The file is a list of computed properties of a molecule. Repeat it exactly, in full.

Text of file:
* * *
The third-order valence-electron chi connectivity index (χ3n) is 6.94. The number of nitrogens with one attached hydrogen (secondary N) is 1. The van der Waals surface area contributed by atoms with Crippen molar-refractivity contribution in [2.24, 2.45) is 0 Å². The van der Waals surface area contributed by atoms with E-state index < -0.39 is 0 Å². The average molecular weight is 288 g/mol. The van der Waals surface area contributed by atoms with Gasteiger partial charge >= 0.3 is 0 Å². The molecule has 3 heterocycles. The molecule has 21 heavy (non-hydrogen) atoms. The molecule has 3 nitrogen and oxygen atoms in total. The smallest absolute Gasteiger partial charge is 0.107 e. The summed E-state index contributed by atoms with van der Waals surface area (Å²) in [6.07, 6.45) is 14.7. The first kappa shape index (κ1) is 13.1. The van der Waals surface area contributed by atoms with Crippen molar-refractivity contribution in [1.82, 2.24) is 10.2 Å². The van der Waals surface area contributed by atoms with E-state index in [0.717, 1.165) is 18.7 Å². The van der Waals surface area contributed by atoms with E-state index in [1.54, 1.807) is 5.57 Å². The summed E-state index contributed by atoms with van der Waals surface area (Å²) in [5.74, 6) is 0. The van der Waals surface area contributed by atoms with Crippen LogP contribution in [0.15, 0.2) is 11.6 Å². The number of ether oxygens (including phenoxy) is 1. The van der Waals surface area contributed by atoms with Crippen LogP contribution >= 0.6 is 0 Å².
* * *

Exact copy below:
The third-order valence-electron chi connectivity index (χ3n) is 6.94. The number of nitrogens with one attached hydrogen (secondary N) is 1. The van der Waals surface area contributed by atoms with Crippen molar-refractivity contribution in [2.24, 2.45) is 0 Å². The van der Waals surface area contributed by atoms with E-state index < -0.39 is 0 Å². The average molecular weight is 288 g/mol. The van der Waals surface area contributed by atoms with Gasteiger partial charge >= 0.3 is 0 Å². The molecule has 3 heterocycles. The molecule has 21 heavy (non-hydrogen) atoms. The molecule has 3 nitrogen and oxygen atoms in total. The smallest absolute Gasteiger partial charge is 0.107 e. The summed E-state index contributed by atoms with van der Waals surface area (Å²) in [6.07, 6.45) is 14.7. The first kappa shape index (κ1) is 13.1. The van der Waals surface area contributed by atoms with Crippen molar-refractivity contribution in [1.82, 2.24) is 10.2 Å². The van der Waals surface area contributed by atoms with E-state index in [0.717, 1.165) is 18.7 Å². The van der Waals surface area contributed by atoms with E-state index in [1.54, 1.807) is 5.57 Å². The summed E-state index contributed by atoms with van der Waals surface area (Å²) in [5.74, 6) is 0. The van der Waals surface area contributed by atoms with Crippen LogP contribution in [0.15, 0.2) is 11.6 Å². The number of ether oxygens (including phenoxy) is 1. The van der Waals surface area contributed by atoms with Crippen LogP contribution >= 0.6 is 0 Å².